The prize was awarded to Anthony Davis, a student at the Bartlett School of Architecture, UCL for The Mirror in the Bike Shed, an essay about an Arts and Crafts style garden store of 1909. That might sound a bit of a far cry from the history of gardens but it isn’t if we see gardens buildings in their wider social context. Anthony challenged Pevsner’s famous comment ‘A bicycle shed is a building; Lincoln Cathedral is a piece of architecture’ using Baillie Scott’s garden tool and bicycle shed built for the single professional ladies who were the original inhabitants of Waterlow Court in Hampstead Garden Suburb, as an exemplar. The judges “considered it a lively and confident piece of writing that was articulate, well researched and contextualised – as well as being fun to read. We wondered what Pevsner would have made of it.”
16th Mavis Batey Essay Prize 2020
The winner of this year’s Mavis Batey Essay Prize is Nuard Tadevosyan, an MA [Art History] student at Queen’s University, Kingston, Ontario Canada, for her work on the use of the colour green in Della Robbia ceramics. Della Robbia’s workshop in Renaissance Florence worked almost exclusively in blue and white but introduced green as an unusual highlight for natural imagery. Nuard examined the history of green, its use in bucolic and pastoral poetry, and its use in these ceramics — whether for botanically precise garlands and flowers which helped emphasise the sacred nature of a particular subject, or its use in representing the sinister side of nature. The judges were impressed by her scholarship and the way that she took what seemed at first to be a very narrowly focused subject and gave it a broad treatment in a readable way.
The judges were also impressed by the painstaking scholarship of Stephanie Drew an MA student in Mediaeval Studies at the University of York who was highly commended for “Chasing the Dragon”. She took on the challenge of tracing the identity of a single plant – ‘dragaunce’ – in a medieval herbal, outlining the problems of both pre- and post-Linnean nomenclature. She showed how changes in terminology and methodology demonstrate the need for critical re-examination of historical sources and a review of editorial practices. It was a very impressive piece of work about a subject unfamiliar to many, but crucially important to anyone working in the field of plant history.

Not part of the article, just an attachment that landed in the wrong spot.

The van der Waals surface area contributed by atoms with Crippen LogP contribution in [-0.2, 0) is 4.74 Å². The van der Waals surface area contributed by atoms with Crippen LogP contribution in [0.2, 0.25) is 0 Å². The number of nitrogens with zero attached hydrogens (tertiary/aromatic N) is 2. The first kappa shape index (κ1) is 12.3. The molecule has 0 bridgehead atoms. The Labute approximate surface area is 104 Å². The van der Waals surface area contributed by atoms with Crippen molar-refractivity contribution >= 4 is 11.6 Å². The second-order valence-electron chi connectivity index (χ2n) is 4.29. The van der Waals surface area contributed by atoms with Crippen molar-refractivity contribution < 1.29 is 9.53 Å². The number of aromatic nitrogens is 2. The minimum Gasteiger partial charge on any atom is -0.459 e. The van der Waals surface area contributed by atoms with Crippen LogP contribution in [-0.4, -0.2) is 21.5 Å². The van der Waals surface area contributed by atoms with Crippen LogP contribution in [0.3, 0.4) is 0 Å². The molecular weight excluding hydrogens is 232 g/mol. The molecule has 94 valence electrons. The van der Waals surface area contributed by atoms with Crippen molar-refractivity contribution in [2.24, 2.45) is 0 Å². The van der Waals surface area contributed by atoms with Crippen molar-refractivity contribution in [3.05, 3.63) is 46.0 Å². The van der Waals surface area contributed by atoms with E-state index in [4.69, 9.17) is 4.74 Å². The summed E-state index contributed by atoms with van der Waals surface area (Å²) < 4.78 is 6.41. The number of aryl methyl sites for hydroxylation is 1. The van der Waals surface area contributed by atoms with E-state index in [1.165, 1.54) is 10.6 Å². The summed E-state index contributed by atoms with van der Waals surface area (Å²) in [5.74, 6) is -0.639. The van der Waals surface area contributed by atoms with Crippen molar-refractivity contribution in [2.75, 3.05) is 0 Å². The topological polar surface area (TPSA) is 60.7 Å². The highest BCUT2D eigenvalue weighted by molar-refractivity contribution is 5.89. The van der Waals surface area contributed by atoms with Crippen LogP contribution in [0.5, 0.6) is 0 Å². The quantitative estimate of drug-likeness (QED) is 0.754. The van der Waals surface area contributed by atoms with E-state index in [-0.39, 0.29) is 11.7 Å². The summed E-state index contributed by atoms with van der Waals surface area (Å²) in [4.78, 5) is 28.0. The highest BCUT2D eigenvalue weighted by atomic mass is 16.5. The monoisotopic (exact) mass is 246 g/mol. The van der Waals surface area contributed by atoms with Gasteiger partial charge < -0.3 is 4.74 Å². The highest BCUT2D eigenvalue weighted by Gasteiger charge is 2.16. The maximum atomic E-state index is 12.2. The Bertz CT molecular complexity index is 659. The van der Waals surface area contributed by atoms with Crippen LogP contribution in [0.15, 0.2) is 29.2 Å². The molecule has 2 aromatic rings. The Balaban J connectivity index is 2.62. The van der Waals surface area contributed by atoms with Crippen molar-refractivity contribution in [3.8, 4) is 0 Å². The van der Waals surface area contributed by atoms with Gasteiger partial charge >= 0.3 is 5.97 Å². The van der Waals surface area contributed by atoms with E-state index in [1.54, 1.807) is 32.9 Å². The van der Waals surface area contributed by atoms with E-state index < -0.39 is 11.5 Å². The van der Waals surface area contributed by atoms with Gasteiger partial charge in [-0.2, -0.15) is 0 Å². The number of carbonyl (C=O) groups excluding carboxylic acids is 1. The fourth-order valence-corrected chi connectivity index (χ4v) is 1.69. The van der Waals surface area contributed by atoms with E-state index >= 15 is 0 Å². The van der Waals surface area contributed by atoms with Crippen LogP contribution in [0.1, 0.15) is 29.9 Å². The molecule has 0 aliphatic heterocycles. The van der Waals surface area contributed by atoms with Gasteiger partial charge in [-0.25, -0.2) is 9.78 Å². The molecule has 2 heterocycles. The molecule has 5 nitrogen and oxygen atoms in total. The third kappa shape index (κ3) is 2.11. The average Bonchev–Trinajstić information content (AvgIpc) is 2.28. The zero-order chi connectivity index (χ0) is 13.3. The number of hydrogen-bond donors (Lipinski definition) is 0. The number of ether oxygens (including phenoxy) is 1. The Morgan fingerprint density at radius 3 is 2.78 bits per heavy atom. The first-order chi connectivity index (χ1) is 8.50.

Both Nuard and Stephanie have been invited to submit their work for publication in Garden History.
15th Mavis Batey Essay Prize 2019
Dr David Marsh, chair of the judging panel writes: The winner of the 16th annual Mavis Batey Essay Prize was Susan Oldham, who recently obtained an MA from Leicester University. Her work is a speculative reconstruction of the early-18th century garden at Appuldurcombe on the Isle of Wight, based on detailed archival research.
“In the early eighteenth century Sir Robert Worsley laid out a garden to complement the new house he was building at Appuldurcombe on the Isle of Wight. Although the house survives as a shell, nothing remains of the original garden, which was remodelled by Lancelot ‘Capability’ Brown in the 1770s. Attention has traditionally been drawn to this later chapter in Appuldurcombe’s history, so this essay is an attempt to redress the balance to some extent by rediscovering the original garden in order to reveal a more detailed picture of Appuldurcombe as it was in Sir Robert’s time.
Evidence is drawn primarily from accounts kept by the estate steward, Sir Robert’s Journal of his Grand Tour, and his family correspondence. The accounts provide much of the evidence for the laying out and running of the garden and the park beyond. Sir Robert’s own manuscripts reveal that, in designing the garden, he was influenced both by the high-quality gardens he had admired abroad on his Grand Tour and those of his contemporaries. Although undeniably a symbol of prestige and status, Sir Robert’s garden was also a place of refuge for him from the responsibilities of his position. And, as an enthusiastic and knowledgeable gardener, it provided an opportunity for him to indulge his love of sowing and planting — his ‘reigning folly’.